The American market is tiny by comparison. There are about 150 certified houses nationwide and most people, on hearing the term, assume it refers to solar panels. That is now starting to change, along with concern about climate change and a growing understanding that, according to the U.S. Energy Information Administration, houses and other buildings account for 40 percent of all energy consumption and a third of carbon emissions nationally. Widely applied, passive construction could fundamentally alter the world’s carbon balance, but only if it can get over the internecine fights that have torn the concept’s European and North American backers apart.

With the virtuous equation in mind, hundreds of passive houses are now going up around the country—from bland, boxy cubes (like those at The Orchards) to elegant condos and Victorian retrofits. Volunteers for Habitat for Humanity have constructed passive townhouses in Washington, D.C. An ambulance dispatch center in Brooklyn was last year retrofitted to passive standards. An affordable housing project, built for youths aging out of foster care, just opened in Pittsburgh.

Last September, New York Mayor Bill De Blasio released a 35-year plan, One City: Built To Last, for reducing greenhouse gas emissions from the city’s buildings. The report named Passive House construction as a pathway for achieving the city’s goal of 80 percent reduction. It was the only building standard specifically identified in the report, a fact that made architects, builders and public policy experts take notice. In Europe, where all new construction must comply with “Nearly Zero-Energy Buildings” by 2020, passive building is a best building practice.

Then came the news that ground was being broken for the world’s biggest passive house—a 350-unit apartment house, owned by Cornell University on Roosevelt Island in New York City, to be completed by 2017. “This is going to open people’s eyes about what’s possible,” says Ken Levenson, a Brooklyn-based architect who will be working on the Cornell project. “It’s a huge building and it’s significant in terms of its breaking out of a stereotypical low-rise building. And it’s a blue chip customer, with all the associations of Cornell University—plus the fact that it’s being embraced by New York City and the mayor’s office. It changes the conversation in a big way.”

Despite all the talk of “r factors,” kBTUs and “air changes per hour” that breaks out whenever Passive House engineers and designers assemble, the approach’s appeal is its simplicity: Orient a building to . . .

Continue reading.

Written by LeisureGuy

28 September 2015 at 12:33 pm

FBI’s Anti-Encryption Campaign Is a Big Lie

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Jenna McLaughlin reports in The Intercept:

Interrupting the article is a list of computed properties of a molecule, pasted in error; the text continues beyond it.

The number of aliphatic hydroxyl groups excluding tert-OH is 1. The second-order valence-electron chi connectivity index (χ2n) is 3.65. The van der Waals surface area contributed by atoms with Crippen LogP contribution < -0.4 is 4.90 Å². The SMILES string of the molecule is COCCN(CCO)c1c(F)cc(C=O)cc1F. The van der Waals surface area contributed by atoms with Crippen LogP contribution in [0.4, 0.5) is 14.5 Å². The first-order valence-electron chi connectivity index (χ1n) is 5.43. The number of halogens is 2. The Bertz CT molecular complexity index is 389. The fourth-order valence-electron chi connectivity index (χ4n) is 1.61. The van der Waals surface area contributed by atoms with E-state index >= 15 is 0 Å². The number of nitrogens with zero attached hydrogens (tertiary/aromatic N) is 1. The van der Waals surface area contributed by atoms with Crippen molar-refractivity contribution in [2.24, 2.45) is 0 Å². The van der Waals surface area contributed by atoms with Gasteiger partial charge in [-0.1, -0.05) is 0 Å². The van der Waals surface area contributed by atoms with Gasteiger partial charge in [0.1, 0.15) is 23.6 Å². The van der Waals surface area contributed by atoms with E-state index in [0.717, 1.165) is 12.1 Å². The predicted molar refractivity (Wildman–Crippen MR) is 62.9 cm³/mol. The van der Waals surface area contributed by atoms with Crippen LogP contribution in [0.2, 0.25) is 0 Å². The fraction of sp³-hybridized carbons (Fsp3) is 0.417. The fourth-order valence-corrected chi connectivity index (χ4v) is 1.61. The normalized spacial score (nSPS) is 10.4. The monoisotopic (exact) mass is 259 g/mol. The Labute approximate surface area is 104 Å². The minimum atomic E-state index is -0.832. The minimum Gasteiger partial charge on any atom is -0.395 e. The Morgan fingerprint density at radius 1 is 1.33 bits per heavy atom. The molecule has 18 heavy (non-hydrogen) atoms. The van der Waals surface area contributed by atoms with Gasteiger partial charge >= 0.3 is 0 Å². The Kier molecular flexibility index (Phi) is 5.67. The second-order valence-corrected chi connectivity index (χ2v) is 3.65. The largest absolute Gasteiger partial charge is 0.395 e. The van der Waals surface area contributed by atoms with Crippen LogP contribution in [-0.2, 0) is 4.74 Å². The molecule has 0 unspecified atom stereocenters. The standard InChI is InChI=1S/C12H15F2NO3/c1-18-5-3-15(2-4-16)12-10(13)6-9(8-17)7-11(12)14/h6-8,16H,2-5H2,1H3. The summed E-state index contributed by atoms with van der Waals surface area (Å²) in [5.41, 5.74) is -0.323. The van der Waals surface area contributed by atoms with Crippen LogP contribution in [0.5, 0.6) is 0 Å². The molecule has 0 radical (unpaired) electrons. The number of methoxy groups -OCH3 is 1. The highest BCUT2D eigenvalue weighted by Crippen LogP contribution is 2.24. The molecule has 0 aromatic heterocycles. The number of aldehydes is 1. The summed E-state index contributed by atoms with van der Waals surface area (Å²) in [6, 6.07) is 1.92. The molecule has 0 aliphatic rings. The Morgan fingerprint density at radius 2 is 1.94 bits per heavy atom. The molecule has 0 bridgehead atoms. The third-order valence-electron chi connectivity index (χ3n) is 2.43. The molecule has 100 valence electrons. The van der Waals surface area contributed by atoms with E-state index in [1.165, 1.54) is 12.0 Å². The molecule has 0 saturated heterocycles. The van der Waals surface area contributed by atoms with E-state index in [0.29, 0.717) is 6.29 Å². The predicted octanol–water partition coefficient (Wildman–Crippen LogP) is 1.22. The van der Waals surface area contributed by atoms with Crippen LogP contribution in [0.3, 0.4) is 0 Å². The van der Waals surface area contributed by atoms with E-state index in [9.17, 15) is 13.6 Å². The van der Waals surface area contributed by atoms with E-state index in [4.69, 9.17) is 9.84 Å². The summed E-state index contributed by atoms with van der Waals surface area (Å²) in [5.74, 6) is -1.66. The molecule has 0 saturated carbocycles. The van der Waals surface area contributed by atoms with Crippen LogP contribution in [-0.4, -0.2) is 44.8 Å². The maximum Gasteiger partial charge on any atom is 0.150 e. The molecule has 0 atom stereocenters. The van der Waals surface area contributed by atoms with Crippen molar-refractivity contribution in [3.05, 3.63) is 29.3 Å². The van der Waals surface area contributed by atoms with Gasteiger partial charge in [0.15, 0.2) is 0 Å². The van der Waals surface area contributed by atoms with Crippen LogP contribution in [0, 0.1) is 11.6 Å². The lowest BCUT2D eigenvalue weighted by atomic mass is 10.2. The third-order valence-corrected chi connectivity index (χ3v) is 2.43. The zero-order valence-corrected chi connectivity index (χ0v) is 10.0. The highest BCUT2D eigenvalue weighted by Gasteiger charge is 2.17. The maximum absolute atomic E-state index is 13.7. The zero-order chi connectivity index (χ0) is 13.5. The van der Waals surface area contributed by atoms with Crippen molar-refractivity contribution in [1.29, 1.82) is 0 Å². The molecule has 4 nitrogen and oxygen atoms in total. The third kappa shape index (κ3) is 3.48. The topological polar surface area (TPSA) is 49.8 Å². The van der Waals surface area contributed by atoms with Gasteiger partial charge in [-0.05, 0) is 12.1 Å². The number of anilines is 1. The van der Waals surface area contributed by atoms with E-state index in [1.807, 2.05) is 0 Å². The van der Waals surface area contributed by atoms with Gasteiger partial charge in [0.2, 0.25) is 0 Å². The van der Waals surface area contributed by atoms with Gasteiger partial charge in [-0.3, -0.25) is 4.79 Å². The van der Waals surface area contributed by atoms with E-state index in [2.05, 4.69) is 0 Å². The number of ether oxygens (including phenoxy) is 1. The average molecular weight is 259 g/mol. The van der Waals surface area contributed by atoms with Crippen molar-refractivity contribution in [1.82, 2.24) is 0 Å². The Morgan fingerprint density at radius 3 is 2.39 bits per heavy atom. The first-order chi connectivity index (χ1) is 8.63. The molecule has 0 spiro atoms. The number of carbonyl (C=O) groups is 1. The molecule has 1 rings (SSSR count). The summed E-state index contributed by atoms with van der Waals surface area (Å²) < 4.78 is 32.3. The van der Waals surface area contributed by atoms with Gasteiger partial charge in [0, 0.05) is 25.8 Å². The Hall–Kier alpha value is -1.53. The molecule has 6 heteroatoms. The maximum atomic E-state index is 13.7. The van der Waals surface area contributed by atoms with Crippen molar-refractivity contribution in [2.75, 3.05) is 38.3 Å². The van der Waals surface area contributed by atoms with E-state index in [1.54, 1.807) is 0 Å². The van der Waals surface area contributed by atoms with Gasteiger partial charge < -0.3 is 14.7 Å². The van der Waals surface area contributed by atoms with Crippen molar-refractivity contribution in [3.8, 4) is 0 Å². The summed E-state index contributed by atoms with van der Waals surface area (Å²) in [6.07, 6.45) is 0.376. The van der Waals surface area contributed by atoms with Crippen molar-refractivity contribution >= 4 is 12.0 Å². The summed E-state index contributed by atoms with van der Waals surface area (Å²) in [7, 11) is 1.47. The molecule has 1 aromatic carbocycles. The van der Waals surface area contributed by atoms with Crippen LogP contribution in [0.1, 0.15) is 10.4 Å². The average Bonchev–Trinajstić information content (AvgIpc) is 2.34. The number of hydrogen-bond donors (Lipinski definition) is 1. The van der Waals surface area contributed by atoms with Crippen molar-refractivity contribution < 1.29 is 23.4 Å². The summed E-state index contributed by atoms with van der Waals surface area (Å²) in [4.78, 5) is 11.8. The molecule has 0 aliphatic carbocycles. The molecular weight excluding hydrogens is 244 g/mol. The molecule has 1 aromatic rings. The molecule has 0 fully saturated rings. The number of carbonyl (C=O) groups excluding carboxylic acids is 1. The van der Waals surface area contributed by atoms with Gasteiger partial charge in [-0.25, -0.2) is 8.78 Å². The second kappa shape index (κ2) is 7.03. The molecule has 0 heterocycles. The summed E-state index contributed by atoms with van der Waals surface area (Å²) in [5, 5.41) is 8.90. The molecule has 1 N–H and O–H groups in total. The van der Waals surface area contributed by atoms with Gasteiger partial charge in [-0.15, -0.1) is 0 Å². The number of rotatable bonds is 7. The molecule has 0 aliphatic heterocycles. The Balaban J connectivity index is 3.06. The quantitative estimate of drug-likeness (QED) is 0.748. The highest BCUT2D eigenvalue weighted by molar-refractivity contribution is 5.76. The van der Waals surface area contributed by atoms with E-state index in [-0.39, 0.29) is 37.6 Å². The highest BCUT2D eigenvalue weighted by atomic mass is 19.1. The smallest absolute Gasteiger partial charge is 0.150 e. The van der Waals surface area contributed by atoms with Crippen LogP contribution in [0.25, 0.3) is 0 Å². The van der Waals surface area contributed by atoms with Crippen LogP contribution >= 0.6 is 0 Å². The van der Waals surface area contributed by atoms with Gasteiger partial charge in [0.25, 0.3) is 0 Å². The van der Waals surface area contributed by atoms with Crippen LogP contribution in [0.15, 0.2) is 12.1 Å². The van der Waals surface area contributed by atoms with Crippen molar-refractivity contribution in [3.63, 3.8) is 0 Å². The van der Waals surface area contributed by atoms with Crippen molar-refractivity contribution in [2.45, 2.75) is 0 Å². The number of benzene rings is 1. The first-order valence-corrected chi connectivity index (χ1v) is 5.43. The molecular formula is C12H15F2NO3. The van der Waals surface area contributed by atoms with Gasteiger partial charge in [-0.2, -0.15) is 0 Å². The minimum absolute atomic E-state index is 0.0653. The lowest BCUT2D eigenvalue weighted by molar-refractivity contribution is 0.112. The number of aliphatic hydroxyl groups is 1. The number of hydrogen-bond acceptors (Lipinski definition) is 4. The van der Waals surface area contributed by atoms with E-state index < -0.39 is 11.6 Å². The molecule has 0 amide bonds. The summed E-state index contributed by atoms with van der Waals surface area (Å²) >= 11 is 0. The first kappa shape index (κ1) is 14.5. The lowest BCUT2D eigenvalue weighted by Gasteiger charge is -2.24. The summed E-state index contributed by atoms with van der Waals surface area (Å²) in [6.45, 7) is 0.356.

To hear FBI Director James Comey tell it, strong encryption stops law enforcement dead in its tracks by letting terrorists, kidnappers and rapists communicate in complete secrecy.

But that’s just not true.

In the rare cases in which an investigation may initially appear to be blocked by encryption — and so far, the FBI has yet to identify a single one — the government has a Plan B: it’s called hacking.

Hacking — just like kicking down a door and looking through someone’s stuff — is a perfectly legal tactic for law enforcement officers, provided they have a warrant.

And law enforcement officials have, over the years, learned many ways to install viruses, Trojan horses, and other forms of malicious code onto suspects’ devices. Doing so gives them the same access the suspects have to communications — before they’ve been encrypted, or after they’ve been unencrypted.

Government officials don’t like talking about it — quite possibly because hacking takes considerably more effort than simply asking a telecom provider for records. Robert Litt, general counsel to the Director of National Intelligence, recently referred to potential government hacking as a process of “slow uncertain one-offs.”

But they don’t deny it, either. Hacking is “an avenue to consider and discuss,” Amy Hess, the assistant executive director of the FBI’s Science and Technology branch, said at an encryption debate earlier this month.

The FBI “routinely identifies, evaluates, and tests potential exploits in the interest of cyber security,” bureau spokesperson Christopher Allen wrote in an email.

Hacking In Action

There are still only a few publicly known cases of government hacking, but they include examples of phishing, “watering hole” websites, and physical tampering.

Phishing involves an attacker masquerading as a trustworthy website or service and luring a victim with an email message asking the person to click on a link or update sensitive information.

When a high school student made repeated bomb threats in Lacey, Washington, in 2007 — disguising his identity by routing his web traffic through Italy — FBI agents launched a phishing attack using the bureau’s in-house malware by sending a link to a fake news article to his MySpace inbox. When he clicked, he unknowingly installed the malware, which revealed his identity.